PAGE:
Professional Engineering Associates celebrates 40 years in business
By Cindy Landrum
If repeat customers and referrals are a sign of success, Greenville’s Professional Engineering Associates has had a lot of it over the past four decades.
“The fact that they are asking us back means we are providing quality service,” says Richard Kapp, founding principal for the firm, which lists Furman University, the Veterans Administration, Renewable Water Resources, Michelin, GE, Clemson University, and BMW as customers.
Kapp had worked at R.S. Noonan, Inc. for seven years when he decided he wanted to spend less time on the road and more time with his family. When he told his boss, C.F. “Tad” Boland, that he was leaving, Boland said, “Why don’t I go with you?”
PEA opened for business on Jan. 1, 1979, in an office that had a single wall phone for the entire floor, forcing Kapp and Boland to rush down the hall to answer it when it rang.
The firm became profitable within three months and started hiring employees. At one point, it had to enlist the help of contract employees and 125 employees of a local engineering firm. It is licensed in 30 states.
From its humble beginnings, PEA’s project list now includes some of the most unique and well-known buildings in the Carolinas, including an observation tower on Sassafras Mountain, South Carolina’s highest point at 3,553 feet above sea level, that opened in April. On a clear day from the top of the tower, a visitor can see up to 50 miles and three states—South Carolina, North Carolina, and Georgia.
Although up to 70 percent of PEA’s business is in the industrial sector, the company also works on projects for hospitals, religious institutions, local governments, and schools, including Furman. PEA worked on the university’s Daniel Chapel and the Place of Peace, the 2,400-piece Japanese temple that was assembled without using a single nail. It was the first Japanese temple ever to be dismantled and reconstructed in America.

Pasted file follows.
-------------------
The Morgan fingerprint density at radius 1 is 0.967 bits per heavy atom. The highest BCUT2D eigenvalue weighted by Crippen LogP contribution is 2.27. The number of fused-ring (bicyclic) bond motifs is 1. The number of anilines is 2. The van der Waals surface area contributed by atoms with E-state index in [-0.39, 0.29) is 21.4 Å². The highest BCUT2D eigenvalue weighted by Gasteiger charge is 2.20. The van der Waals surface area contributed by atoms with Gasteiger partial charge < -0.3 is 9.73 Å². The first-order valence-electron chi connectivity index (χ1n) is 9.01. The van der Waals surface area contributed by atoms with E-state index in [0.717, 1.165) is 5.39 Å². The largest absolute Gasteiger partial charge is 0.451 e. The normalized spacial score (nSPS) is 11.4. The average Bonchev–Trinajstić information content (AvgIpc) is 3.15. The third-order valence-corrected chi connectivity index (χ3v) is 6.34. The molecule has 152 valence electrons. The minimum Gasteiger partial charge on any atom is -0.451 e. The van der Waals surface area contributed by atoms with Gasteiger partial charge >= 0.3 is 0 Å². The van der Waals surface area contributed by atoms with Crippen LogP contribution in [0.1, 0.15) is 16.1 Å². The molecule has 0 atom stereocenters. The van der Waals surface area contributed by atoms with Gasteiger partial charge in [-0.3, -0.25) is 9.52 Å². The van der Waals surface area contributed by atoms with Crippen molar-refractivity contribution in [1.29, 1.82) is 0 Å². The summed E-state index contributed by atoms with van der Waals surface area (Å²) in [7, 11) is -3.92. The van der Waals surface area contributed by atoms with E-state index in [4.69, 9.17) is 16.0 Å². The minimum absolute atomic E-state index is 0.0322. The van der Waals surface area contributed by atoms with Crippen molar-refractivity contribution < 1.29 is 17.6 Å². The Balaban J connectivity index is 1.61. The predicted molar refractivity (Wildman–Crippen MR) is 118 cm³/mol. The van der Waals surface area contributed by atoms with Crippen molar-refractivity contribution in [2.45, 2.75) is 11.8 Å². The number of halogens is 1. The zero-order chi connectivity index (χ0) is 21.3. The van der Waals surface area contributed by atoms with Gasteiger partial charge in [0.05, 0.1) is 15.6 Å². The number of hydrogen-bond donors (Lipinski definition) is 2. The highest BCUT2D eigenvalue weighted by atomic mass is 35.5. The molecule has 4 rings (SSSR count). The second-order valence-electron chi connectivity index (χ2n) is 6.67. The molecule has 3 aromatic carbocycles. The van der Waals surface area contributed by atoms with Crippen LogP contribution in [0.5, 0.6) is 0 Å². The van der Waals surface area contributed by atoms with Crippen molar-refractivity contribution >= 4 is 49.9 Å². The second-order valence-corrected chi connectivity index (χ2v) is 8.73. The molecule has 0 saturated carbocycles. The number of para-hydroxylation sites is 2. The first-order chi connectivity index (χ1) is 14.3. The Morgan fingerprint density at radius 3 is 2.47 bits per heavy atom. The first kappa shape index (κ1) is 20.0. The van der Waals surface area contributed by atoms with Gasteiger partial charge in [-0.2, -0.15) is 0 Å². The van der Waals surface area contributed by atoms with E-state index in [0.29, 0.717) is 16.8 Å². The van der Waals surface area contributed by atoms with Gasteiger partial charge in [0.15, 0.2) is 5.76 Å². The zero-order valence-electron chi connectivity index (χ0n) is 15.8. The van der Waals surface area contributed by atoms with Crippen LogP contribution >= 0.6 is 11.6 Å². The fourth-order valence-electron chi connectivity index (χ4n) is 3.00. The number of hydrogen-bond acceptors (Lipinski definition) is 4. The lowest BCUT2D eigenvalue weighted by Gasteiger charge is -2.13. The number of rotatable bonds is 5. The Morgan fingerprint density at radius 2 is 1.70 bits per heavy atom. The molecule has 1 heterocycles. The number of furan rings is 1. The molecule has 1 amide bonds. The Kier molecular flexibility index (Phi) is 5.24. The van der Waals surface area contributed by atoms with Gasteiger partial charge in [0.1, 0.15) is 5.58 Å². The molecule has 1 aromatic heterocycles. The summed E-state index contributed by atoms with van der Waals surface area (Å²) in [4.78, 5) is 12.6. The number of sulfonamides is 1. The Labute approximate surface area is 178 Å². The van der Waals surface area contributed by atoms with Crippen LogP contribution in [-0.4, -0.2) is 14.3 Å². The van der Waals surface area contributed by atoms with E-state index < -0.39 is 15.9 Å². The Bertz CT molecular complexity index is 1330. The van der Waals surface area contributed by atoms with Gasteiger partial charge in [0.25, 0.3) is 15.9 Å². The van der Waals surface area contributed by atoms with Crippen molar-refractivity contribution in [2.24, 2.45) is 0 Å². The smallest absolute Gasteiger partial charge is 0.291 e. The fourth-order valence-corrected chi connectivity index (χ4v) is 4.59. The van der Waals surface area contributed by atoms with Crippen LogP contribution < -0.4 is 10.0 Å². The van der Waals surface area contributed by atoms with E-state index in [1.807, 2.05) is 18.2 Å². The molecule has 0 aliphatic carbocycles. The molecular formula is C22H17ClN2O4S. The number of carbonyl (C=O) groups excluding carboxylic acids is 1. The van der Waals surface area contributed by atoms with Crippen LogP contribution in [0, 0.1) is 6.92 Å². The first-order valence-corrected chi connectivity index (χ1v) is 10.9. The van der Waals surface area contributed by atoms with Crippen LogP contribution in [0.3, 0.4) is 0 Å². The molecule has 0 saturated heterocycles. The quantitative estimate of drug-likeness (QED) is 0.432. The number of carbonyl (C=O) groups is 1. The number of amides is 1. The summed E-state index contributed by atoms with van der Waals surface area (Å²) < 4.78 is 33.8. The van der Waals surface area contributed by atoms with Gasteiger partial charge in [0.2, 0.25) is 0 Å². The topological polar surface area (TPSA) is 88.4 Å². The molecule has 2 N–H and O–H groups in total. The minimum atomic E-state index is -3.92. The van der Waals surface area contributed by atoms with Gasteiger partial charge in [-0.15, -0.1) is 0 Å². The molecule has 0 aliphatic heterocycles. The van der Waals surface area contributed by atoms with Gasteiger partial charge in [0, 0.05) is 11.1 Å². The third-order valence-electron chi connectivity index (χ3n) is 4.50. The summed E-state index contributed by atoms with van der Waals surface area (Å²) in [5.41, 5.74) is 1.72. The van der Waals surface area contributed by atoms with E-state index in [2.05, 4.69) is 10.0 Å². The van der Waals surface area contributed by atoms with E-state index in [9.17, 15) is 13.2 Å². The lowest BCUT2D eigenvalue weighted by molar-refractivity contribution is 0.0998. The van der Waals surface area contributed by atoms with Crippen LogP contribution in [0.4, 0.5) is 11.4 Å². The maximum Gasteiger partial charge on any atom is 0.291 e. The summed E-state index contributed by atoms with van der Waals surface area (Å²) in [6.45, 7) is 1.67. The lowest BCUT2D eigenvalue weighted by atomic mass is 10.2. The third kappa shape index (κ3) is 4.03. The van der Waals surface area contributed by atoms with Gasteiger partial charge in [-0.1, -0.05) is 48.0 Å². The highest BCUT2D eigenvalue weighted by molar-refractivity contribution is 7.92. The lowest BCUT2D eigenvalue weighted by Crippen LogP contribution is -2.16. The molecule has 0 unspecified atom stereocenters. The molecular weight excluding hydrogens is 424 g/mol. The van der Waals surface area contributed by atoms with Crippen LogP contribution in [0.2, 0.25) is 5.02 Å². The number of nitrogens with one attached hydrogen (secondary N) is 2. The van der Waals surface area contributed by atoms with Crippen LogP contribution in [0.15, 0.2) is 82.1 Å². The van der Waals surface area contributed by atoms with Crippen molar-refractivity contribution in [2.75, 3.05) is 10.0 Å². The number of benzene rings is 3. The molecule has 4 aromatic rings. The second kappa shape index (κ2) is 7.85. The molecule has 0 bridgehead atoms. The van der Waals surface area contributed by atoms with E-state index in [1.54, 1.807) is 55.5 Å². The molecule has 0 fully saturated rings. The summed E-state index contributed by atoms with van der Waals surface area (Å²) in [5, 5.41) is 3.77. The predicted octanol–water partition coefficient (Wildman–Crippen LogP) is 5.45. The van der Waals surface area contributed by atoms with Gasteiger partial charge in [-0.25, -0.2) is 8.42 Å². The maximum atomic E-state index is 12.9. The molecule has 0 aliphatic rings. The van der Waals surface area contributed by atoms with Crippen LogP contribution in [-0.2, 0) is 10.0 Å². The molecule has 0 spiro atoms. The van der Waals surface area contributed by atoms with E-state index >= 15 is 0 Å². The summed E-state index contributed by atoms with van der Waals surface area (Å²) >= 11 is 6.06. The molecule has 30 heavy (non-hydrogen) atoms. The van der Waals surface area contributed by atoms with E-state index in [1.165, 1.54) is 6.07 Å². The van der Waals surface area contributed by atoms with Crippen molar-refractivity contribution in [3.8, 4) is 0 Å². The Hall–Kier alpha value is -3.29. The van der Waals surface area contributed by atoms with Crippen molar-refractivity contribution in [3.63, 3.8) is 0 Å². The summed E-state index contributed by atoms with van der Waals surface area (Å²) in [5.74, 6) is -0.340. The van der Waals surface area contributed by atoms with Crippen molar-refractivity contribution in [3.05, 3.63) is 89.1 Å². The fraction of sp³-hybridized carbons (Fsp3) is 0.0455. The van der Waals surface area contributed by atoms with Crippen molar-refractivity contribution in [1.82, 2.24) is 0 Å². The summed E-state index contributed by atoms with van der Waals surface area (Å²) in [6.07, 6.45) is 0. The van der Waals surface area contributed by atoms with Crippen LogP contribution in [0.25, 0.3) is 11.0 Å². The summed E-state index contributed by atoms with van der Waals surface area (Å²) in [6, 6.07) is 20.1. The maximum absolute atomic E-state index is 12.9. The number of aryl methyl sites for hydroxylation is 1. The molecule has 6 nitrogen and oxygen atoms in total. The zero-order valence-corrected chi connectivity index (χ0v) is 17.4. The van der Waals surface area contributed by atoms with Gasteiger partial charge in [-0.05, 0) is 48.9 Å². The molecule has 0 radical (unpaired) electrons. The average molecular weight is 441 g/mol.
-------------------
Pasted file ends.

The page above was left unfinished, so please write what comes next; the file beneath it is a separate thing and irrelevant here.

“We have a knowledge base of those clients and we use that to their advantage,” he notes.
The firm is also working on plans for an expansion at The Woodlands at Furman, a senior living community adjacent to the university, Kapp says.
In addition to its industrial, health care, education, and municipal and wastewater work, PEA has also done residential work, from $12 million homes to small houses where the contractor has a problem he can’t solve within prescriptive codes.
While Boland has retired and Kapp now runs the 18-employee firm with three partners, Jim Pearman, Jeff Barrett, and Alan Lumpkin, the PEA founder says the goal is still the same—to become a trusted source for engineering services by providing consistent dedicated service, expertise, and quality workmanship.
“We want repeat business and referrals,” Kapp says. “That’s what tells us we’re doing a good job.”